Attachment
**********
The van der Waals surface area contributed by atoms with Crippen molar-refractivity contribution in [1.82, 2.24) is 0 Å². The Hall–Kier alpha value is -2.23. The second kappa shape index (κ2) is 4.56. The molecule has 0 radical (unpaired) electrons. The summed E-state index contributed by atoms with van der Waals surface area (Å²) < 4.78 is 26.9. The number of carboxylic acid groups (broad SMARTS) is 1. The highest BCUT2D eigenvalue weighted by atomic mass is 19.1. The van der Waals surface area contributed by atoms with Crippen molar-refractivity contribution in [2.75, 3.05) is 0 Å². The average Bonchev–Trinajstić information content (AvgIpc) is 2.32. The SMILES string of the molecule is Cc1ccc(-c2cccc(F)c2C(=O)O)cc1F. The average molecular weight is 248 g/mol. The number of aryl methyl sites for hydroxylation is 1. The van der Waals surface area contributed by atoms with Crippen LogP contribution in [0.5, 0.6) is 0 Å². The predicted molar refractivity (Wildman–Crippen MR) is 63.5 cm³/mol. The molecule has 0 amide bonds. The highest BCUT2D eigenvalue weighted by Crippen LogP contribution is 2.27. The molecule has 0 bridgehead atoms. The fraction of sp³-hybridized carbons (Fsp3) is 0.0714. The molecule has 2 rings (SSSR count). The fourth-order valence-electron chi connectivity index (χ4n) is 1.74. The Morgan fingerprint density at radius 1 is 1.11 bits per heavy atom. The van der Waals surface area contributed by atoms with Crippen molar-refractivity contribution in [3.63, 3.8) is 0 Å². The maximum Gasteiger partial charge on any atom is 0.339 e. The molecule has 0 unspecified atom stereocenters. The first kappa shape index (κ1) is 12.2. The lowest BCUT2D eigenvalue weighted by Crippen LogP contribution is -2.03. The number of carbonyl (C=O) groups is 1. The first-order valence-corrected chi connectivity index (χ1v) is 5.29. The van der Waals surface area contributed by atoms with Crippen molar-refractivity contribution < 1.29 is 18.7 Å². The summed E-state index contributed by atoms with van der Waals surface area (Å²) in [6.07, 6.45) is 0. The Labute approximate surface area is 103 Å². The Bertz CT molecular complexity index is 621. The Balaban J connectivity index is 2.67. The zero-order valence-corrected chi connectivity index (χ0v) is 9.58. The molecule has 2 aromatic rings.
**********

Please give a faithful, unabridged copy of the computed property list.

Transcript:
The van der Waals surface area contributed by atoms with Crippen molar-refractivity contribution in [1.82, 2.24) is 0 Å². The Hall–Kier alpha value is -2.23. The second kappa shape index (κ2) is 4.56. The molecule has 0 radical (unpaired) electrons. The summed E-state index contributed by atoms with van der Waals surface area (Å²) < 4.78 is 26.9. The number of carboxylic acid groups (broad SMARTS) is 1. The highest BCUT2D eigenvalue weighted by atomic mass is 19.1. The van der Waals surface area contributed by atoms with Crippen molar-refractivity contribution in [2.75, 3.05) is 0 Å². The average Bonchev–Trinajstić information content (AvgIpc) is 2.32. The SMILES string of the molecule is Cc1ccc(-c2cccc(F)c2C(=O)O)cc1F. The average molecular weight is 248 g/mol. The number of aryl methyl sites for hydroxylation is 1. The van der Waals surface area contributed by atoms with Crippen LogP contribution in [0.5, 0.6) is 0 Å². The predicted molar refractivity (Wildman–Crippen MR) is 63.5 cm³/mol. The molecule has 0 amide bonds. The highest BCUT2D eigenvalue weighted by Crippen LogP contribution is 2.27. The molecule has 0 bridgehead atoms. The fraction of sp³-hybridized carbons (Fsp3) is 0.0714. The molecule has 2 rings (SSSR count). The fourth-order valence-electron chi connectivity index (χ4n) is 1.74. The Morgan fingerprint density at radius 1 is 1.11 bits per heavy atom. The van der Waals surface area contributed by atoms with Crippen molar-refractivity contribution in [3.63, 3.8) is 0 Å². The maximum Gasteiger partial charge on any atom is 0.339 e. The molecule has 0 unspecified atom stereocenters. The first kappa shape index (κ1) is 12.2. The lowest BCUT2D eigenvalue weighted by Crippen LogP contribution is -2.03. The number of carbonyl (C=O) groups is 1. The first-order valence-corrected chi connectivity index (χ1v) is 5.29. The van der Waals surface area contributed by atoms with Crippen molar-refractivity contribution < 1.29 is 18.7 Å². The summed E-state index contributed by atoms with van der Waals surface area (Å²) in [6.07, 6.45) is 0. The Labute approximate surface area is 103 Å². The Bertz CT molecular complexity index is 621. The Balaban J connectivity index is 2.67. The zero-order valence-corrected chi connectivity index (χ0v) is 9.58. The molecule has 2 aromatic rings.